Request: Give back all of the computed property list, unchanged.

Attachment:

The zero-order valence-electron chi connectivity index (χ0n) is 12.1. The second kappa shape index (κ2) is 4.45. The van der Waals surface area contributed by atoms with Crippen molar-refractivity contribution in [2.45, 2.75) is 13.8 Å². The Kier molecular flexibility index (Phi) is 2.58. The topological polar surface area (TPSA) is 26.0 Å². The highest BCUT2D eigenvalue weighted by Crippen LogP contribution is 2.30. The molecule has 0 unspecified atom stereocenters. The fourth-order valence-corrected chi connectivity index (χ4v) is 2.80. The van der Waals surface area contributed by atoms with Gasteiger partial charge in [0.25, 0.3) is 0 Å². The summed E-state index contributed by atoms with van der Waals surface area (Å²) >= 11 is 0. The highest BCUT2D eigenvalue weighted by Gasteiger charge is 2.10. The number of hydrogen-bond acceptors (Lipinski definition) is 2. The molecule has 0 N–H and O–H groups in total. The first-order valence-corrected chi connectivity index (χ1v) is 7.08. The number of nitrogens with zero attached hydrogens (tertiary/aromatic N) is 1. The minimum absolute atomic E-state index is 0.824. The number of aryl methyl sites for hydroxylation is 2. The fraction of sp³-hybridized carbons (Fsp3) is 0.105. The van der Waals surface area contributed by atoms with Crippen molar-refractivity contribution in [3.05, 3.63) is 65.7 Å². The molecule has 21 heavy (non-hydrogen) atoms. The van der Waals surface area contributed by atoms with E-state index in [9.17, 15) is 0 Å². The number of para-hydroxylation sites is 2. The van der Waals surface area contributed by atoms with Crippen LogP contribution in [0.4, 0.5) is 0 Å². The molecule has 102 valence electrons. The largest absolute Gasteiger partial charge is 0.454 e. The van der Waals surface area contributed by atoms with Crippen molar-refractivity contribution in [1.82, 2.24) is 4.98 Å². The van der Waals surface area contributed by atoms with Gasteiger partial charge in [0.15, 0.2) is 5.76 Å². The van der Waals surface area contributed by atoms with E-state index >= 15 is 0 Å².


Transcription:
The zero-order valence-electron chi connectivity index (χ0n) is 12.1. The second kappa shape index (κ2) is 4.45. The van der Waals surface area contributed by atoms with Crippen molar-refractivity contribution in [2.45, 2.75) is 13.8 Å². The Kier molecular flexibility index (Phi) is 2.58. The topological polar surface area (TPSA) is 26.0 Å². The highest BCUT2D eigenvalue weighted by Crippen LogP contribution is 2.30. The molecule has 0 unspecified atom stereocenters. The fourth-order valence-corrected chi connectivity index (χ4v) is 2.80. The van der Waals surface area contributed by atoms with Gasteiger partial charge in [0.25, 0.3) is 0 Å². The summed E-state index contributed by atoms with van der Waals surface area (Å²) >= 11 is 0. The highest BCUT2D eigenvalue weighted by Gasteiger charge is 2.10. The number of hydrogen-bond acceptors (Lipinski definition) is 2. The molecule has 0 N–H and O–H groups in total. The first-order valence-corrected chi connectivity index (χ1v) is 7.08. The number of nitrogens with zero attached hydrogens (tertiary/aromatic N) is 1. The minimum absolute atomic E-state index is 0.824. The number of aryl methyl sites for hydroxylation is 2. The fraction of sp³-hybridized carbons (Fsp3) is 0.105. The van der Waals surface area contributed by atoms with Crippen molar-refractivity contribution in [3.05, 3.63) is 65.7 Å². The molecule has 21 heavy (non-hydrogen) atoms. The van der Waals surface area contributed by atoms with E-state index in [9.17, 15) is 0 Å². The number of para-hydroxylation sites is 2. The van der Waals surface area contributed by atoms with Crippen LogP contribution in [0.4, 0.5) is 0 Å². The molecule has 102 valence electrons. The largest absolute Gasteiger partial charge is 0.454 e. The van der Waals surface area contributed by atoms with Crippen molar-refractivity contribution in [1.82, 2.24) is 4.98 Å². The van der Waals surface area contributed by atoms with Gasteiger partial charge in [0.15, 0.2) is 5.76 Å². The van der Waals surface area contributed by atoms with E-state index >= 15 is 0 Å².